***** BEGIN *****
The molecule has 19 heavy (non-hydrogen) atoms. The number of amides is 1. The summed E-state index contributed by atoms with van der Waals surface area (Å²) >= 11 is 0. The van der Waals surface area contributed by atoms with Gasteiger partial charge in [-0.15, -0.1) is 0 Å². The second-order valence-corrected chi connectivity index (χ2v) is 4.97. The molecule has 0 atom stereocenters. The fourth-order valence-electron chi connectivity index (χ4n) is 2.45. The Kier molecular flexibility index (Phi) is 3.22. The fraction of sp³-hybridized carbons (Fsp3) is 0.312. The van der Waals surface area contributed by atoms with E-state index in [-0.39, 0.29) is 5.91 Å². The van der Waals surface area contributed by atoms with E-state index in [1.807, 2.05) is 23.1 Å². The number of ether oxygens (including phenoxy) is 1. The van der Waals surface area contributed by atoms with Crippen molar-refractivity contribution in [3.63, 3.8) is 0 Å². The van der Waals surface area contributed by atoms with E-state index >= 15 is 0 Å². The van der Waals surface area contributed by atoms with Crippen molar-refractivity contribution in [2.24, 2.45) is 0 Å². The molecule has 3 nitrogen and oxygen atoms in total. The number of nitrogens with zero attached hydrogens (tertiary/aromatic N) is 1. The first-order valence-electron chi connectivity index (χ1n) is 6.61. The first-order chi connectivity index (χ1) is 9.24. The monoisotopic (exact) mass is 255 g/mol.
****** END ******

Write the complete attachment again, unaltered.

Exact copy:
The molecule has 19 heavy (non-hydrogen) atoms. The number of amides is 1. The summed E-state index contributed by atoms with van der Waals surface area (Å²) >= 11 is 0. The van der Waals surface area contributed by atoms with Gasteiger partial charge in [-0.15, -0.1) is 0 Å². The second-order valence-corrected chi connectivity index (χ2v) is 4.97. The molecule has 0 atom stereocenters. The fourth-order valence-electron chi connectivity index (χ4n) is 2.45. The Kier molecular flexibility index (Phi) is 3.22. The fraction of sp³-hybridized carbons (Fsp3) is 0.312. The van der Waals surface area contributed by atoms with E-state index in [-0.39, 0.29) is 5.91 Å². The van der Waals surface area contributed by atoms with E-state index in [1.807, 2.05) is 23.1 Å². The number of ether oxygens (including phenoxy) is 1. The van der Waals surface area contributed by atoms with Crippen molar-refractivity contribution in [3.63, 3.8) is 0 Å². The van der Waals surface area contributed by atoms with E-state index >= 15 is 0 Å². The van der Waals surface area contributed by atoms with Crippen molar-refractivity contribution in [2.24, 2.45) is 0 Å². The molecule has 3 nitrogen and oxygen atoms in total. The number of nitrogens with zero attached hydrogens (tertiary/aromatic N) is 1. The first-order valence-electron chi connectivity index (χ1n) is 6.61. The first-order chi connectivity index (χ1) is 9.24. The monoisotopic (exact) mass is 255 g/mol.